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Biden rallies in Philadelphia, compares Fetterman to Oz on abortion, guns, health care

President Biden on Saturday rallied with Democrats in Philadelphia and compared Senate candidate John Fetterman (D) to Senate candidate Mehmet Oz (R) on top issues like abortion rights, gun control and health care benefits.

“I know Pennsylvania well and John Fetterman is Pennsylvania, he is Pennsylvania. And Oz and Pennsylvania? Look, I lived in Pennsylvania longer than Oz has lived in Pennsylvania and I moved away when I was 10 years old,” Biden said in remarks Temple University in Philadelphia.

Biden took the stage at Temple University with former President Obama, Fetterman and gubernatorial candidate Josh Shapiro (D). The president was born in Scranton, Pa., and considers the Keystone State a second home.

The president said that Republicans want to have a national ban on abortion, mentioning Sen. Lindsey Graham’s (R-S.C.) legislation that would ban abortions after 15 weeks of pregnancy. Biden said he would veto a ban, but that electing Fetterman and a Democratic control of Congress would mean they could codify Roe v. Wade.

“But, if we elect John Fetterman to the Senate and keep control of the House, we can restore the right to choose in this country by codifying Roe v. Wade and make it the law of the land. With Josh Shapiro as governor, they’ll be no ban in Pennsylvania,” the president said.

While addressing crime, Biden said Fetterman will help him reinstate an assault weapons ban, which is something the president has consistently called for as the next step after the signed the bipartisan gun control legislation in June.

“Public safety is why John got into public service in the first place. Oz won’t do a thing about guns,” Biden said. “But with your votes, John Fetterman will be in the Senate and be able to help me add one more thing — what I got done when I was a senator — ban assault weapons. Ban them … they have no place in America.”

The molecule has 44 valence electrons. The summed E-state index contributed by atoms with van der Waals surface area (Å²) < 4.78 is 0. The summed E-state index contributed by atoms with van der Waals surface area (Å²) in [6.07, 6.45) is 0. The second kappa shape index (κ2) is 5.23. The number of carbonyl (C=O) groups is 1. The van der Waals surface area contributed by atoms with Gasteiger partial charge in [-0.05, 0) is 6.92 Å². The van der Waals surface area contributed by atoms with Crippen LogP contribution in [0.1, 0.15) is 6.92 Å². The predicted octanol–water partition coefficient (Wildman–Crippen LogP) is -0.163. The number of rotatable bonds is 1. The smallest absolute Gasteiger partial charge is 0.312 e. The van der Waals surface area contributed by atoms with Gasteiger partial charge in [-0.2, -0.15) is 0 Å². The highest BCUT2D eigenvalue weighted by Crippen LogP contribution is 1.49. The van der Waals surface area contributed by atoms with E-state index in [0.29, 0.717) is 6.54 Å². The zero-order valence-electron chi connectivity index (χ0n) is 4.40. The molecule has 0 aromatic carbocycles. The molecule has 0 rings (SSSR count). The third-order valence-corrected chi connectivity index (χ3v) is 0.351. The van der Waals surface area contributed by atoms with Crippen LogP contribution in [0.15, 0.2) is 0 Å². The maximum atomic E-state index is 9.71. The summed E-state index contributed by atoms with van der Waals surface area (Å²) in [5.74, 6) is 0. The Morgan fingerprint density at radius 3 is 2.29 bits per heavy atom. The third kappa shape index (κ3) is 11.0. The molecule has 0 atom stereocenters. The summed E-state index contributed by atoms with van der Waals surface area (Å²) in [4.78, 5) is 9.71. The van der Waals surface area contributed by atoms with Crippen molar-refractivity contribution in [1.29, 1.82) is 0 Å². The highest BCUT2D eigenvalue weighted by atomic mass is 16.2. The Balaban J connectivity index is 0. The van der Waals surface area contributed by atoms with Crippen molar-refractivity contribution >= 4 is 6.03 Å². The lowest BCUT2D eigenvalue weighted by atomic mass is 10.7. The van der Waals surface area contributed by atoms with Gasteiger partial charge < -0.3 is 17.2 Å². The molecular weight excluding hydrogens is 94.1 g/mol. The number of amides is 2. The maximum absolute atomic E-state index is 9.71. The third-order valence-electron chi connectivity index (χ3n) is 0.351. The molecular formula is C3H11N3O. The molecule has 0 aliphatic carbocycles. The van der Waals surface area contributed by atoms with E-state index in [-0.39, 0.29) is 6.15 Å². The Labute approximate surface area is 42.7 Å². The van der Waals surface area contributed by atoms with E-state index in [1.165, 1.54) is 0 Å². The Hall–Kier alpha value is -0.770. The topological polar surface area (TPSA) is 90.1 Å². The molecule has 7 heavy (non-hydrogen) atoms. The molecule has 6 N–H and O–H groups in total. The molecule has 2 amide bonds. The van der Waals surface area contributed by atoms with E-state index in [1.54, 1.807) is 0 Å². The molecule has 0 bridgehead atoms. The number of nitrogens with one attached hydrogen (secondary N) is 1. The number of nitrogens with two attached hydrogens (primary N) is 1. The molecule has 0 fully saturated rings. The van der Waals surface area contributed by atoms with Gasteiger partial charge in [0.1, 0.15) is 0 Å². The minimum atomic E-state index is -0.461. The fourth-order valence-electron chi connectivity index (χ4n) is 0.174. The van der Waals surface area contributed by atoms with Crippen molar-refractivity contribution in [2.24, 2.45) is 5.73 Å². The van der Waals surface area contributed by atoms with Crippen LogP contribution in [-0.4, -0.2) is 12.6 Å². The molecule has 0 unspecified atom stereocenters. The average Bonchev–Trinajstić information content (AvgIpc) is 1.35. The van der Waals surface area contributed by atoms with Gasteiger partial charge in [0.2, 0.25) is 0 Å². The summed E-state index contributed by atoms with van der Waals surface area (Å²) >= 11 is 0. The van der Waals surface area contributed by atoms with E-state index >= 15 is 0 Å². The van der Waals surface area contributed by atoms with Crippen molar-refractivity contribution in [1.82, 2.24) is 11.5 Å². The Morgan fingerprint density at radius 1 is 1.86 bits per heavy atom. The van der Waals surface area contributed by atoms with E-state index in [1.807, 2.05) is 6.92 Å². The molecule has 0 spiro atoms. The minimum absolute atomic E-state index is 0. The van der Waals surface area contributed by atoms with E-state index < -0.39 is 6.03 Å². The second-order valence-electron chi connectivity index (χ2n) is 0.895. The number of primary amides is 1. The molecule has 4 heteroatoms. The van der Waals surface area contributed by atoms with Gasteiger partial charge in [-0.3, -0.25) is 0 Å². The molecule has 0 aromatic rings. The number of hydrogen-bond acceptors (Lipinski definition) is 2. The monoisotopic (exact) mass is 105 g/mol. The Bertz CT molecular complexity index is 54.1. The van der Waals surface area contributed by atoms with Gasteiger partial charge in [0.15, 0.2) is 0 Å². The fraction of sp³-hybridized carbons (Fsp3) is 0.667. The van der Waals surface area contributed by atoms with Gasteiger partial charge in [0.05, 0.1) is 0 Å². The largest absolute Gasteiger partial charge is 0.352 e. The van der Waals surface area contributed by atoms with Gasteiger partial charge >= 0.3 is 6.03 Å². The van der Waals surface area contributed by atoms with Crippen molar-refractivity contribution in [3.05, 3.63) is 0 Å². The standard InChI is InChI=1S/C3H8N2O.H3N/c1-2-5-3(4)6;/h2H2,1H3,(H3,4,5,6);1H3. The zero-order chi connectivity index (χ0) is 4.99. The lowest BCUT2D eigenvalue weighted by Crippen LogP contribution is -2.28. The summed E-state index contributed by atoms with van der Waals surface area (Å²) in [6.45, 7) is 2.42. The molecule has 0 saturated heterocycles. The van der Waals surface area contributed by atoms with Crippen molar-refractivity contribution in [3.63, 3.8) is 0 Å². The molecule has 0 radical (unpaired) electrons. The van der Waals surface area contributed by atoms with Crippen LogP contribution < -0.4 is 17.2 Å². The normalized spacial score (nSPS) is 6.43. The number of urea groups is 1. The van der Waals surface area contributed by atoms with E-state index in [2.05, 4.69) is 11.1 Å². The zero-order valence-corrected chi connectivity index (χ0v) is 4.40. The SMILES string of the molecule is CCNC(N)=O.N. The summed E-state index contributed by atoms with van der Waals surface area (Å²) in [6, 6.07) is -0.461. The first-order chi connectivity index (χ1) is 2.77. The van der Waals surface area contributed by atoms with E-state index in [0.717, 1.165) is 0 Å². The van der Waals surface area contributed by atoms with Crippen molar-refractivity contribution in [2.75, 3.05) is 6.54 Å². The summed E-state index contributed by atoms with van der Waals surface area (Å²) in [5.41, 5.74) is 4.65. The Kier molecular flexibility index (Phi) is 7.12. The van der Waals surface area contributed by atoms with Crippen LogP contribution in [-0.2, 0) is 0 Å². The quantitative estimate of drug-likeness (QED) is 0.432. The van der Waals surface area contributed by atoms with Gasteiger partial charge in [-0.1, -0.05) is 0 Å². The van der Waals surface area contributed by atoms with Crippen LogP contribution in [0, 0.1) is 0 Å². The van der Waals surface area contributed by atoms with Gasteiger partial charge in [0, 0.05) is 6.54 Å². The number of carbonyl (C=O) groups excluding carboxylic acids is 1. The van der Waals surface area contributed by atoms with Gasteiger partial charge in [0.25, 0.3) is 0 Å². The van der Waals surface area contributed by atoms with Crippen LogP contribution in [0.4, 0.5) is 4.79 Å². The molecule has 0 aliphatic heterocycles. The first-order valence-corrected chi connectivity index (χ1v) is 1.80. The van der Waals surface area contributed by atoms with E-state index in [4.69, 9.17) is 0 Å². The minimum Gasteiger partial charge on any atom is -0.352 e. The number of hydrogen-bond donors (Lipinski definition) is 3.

Additionally, he mentioned a proposal released in February by Sen. Rick Scott (R-Fla.) that included a proposal to sunset government programs every five years, meaning lawmakers would need to vote to extend Medicare and Social Security. 

“He’s the guy pushing Oz,” he says of Scott, who is the chairman of the National Republican Senatorial Committee.

“Elect John Fetterman to the Senate, please. He’ll protect and strengthen Social Security and Medicare and guarantee that veterans are always cared for, always, always, always,” Biden said.

Biden earlier on Saturday in Illinois also warned that millions of Americans would lose health care coverage, benefits and protections under congressional Republicans’ plans.

Biden argued in his remarks in Philadelphia that the 2022 midterm election will shape the country for decades and that “the power to shape that outcome is your hands.” 

“Two years ago, you used that power to make Donald Trump not only a former president, but you made him a defeated president,” he added to cheers from the crowd. “This year, you have the power to make John Fetterman your next United States Senator and Josh Shapiro your next governor.”

Biden secured the presidency in 2020 by winning the Pennsylvania’s 20 electoral votes, which Trump had won in the 2016 election.

“Your vote elected Barack Obama president, your vote elected a son from Scranton president, your vote elected Kamala Harris — the first Black woman — vice president, and with your vote, you can elect Josh Shapiro as your next governor and you can elect John Fetterman as your next Untied States senator,” Biden said.

Biden gave a nod to the Philadelphia Phillies, who are in the World Series against the Houston Astros. They play in Game Six in Houston later on Saturday.

“Folks, I’m Jill Biden’s husband, a Philly girl. She’s ready for Game Six, like all of you,” he said to cheers from the crowd.

The Fetterman-Oz race is a narrowing, following a rocky debate performance last month from Fetterman as a result of his ongoing recovery from a stroke he suffered in May. Oz was leading Fetterman 48 percent to 46 percent among very likely voters, well within the survey’s 3-point margin of error in a recent poll.

Source: The Hill

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